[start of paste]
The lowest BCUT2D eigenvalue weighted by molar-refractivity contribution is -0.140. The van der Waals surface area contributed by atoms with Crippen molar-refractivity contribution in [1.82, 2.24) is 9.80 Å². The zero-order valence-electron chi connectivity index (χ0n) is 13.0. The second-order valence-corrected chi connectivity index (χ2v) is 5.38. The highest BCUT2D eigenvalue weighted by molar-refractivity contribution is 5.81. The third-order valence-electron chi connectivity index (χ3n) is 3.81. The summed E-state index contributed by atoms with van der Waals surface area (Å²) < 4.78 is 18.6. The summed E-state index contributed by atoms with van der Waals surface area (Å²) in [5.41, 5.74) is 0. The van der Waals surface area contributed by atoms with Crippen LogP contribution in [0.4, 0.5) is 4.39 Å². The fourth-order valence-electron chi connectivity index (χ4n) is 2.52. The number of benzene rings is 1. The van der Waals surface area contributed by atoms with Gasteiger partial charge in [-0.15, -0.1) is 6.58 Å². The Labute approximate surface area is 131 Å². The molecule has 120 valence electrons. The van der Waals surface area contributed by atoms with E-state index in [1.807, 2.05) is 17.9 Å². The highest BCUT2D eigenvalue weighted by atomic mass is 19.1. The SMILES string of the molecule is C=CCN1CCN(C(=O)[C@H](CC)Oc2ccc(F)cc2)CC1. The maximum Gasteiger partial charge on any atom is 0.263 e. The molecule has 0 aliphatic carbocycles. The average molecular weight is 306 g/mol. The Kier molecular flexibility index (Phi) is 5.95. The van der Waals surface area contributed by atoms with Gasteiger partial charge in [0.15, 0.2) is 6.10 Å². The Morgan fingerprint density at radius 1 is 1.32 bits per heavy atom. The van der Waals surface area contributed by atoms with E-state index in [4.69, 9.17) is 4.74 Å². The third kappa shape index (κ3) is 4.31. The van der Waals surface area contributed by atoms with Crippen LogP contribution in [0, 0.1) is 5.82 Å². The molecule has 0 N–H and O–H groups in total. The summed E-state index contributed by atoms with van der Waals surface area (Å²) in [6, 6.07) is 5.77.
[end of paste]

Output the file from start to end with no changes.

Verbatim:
The lowest BCUT2D eigenvalue weighted by molar-refractivity contribution is -0.140. The van der Waals surface area contributed by atoms with Crippen molar-refractivity contribution in [1.82, 2.24) is 9.80 Å². The zero-order valence-electron chi connectivity index (χ0n) is 13.0. The second-order valence-corrected chi connectivity index (χ2v) is 5.38. The highest BCUT2D eigenvalue weighted by molar-refractivity contribution is 5.81. The third-order valence-electron chi connectivity index (χ3n) is 3.81. The summed E-state index contributed by atoms with van der Waals surface area (Å²) < 4.78 is 18.6. The summed E-state index contributed by atoms with van der Waals surface area (Å²) in [5.41, 5.74) is 0. The van der Waals surface area contributed by atoms with Crippen LogP contribution in [0.4, 0.5) is 4.39 Å². The fourth-order valence-electron chi connectivity index (χ4n) is 2.52. The number of benzene rings is 1. The van der Waals surface area contributed by atoms with Gasteiger partial charge in [-0.15, -0.1) is 6.58 Å². The Labute approximate surface area is 131 Å². The molecule has 120 valence electrons. The van der Waals surface area contributed by atoms with E-state index in [1.807, 2.05) is 17.9 Å². The highest BCUT2D eigenvalue weighted by atomic mass is 19.1. The SMILES string of the molecule is C=CCN1CCN(C(=O)[C@H](CC)Oc2ccc(F)cc2)CC1. The maximum Gasteiger partial charge on any atom is 0.263 e. The molecule has 0 aliphatic carbocycles. The average molecular weight is 306 g/mol. The Kier molecular flexibility index (Phi) is 5.95. The van der Waals surface area contributed by atoms with Gasteiger partial charge in [0.15, 0.2) is 6.10 Å². The Morgan fingerprint density at radius 1 is 1.32 bits per heavy atom. The van der Waals surface area contributed by atoms with E-state index in [4.69, 9.17) is 4.74 Å². The third kappa shape index (κ3) is 4.31. The van der Waals surface area contributed by atoms with Crippen LogP contribution in [0, 0.1) is 5.82 Å². The molecule has 0 N–H and O–H groups in total. The summed E-state index contributed by atoms with van der Waals surface area (Å²) in [6, 6.07) is 5.77.